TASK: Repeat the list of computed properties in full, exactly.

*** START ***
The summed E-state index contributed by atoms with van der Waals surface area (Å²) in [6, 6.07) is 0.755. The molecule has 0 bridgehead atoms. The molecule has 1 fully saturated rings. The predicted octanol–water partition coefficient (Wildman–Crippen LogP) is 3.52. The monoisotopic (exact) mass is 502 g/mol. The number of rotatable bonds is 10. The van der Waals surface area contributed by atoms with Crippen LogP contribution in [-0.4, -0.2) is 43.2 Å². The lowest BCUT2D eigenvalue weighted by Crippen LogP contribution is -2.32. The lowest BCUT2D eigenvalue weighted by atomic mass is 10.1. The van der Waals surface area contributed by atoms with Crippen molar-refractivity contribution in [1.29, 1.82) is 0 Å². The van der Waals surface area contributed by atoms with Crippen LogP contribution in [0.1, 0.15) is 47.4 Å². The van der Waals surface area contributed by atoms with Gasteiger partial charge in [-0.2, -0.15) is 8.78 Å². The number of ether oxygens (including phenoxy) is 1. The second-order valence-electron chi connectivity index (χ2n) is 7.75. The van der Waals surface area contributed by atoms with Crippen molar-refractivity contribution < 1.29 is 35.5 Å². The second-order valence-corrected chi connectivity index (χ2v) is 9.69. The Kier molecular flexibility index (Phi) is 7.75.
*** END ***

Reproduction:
The summed E-state index contributed by atoms with van der Waals surface area (Å²) in [6, 6.07) is 0.755. The molecule has 0 bridgehead atoms. The molecule has 1 fully saturated rings. The predicted octanol–water partition coefficient (Wildman–Crippen LogP) is 3.52. The monoisotopic (exact) mass is 502 g/mol. The number of rotatable bonds is 10. The van der Waals surface area contributed by atoms with Crippen LogP contribution in [-0.4, -0.2) is 43.2 Å². The lowest BCUT2D eigenvalue weighted by Crippen LogP contribution is -2.32. The lowest BCUT2D eigenvalue weighted by atomic mass is 10.1. The van der Waals surface area contributed by atoms with Crippen molar-refractivity contribution in [1.29, 1.82) is 0 Å². The van der Waals surface area contributed by atoms with Crippen LogP contribution in [0.1, 0.15) is 47.4 Å². The van der Waals surface area contributed by atoms with Gasteiger partial charge in [-0.2, -0.15) is 8.78 Å². The number of ether oxygens (including phenoxy) is 1. The second-order valence-electron chi connectivity index (χ2n) is 7.75. The van der Waals surface area contributed by atoms with Crippen molar-refractivity contribution < 1.29 is 35.5 Å². The second-order valence-corrected chi connectivity index (χ2v) is 9.69. The Kier molecular flexibility index (Phi) is 7.75.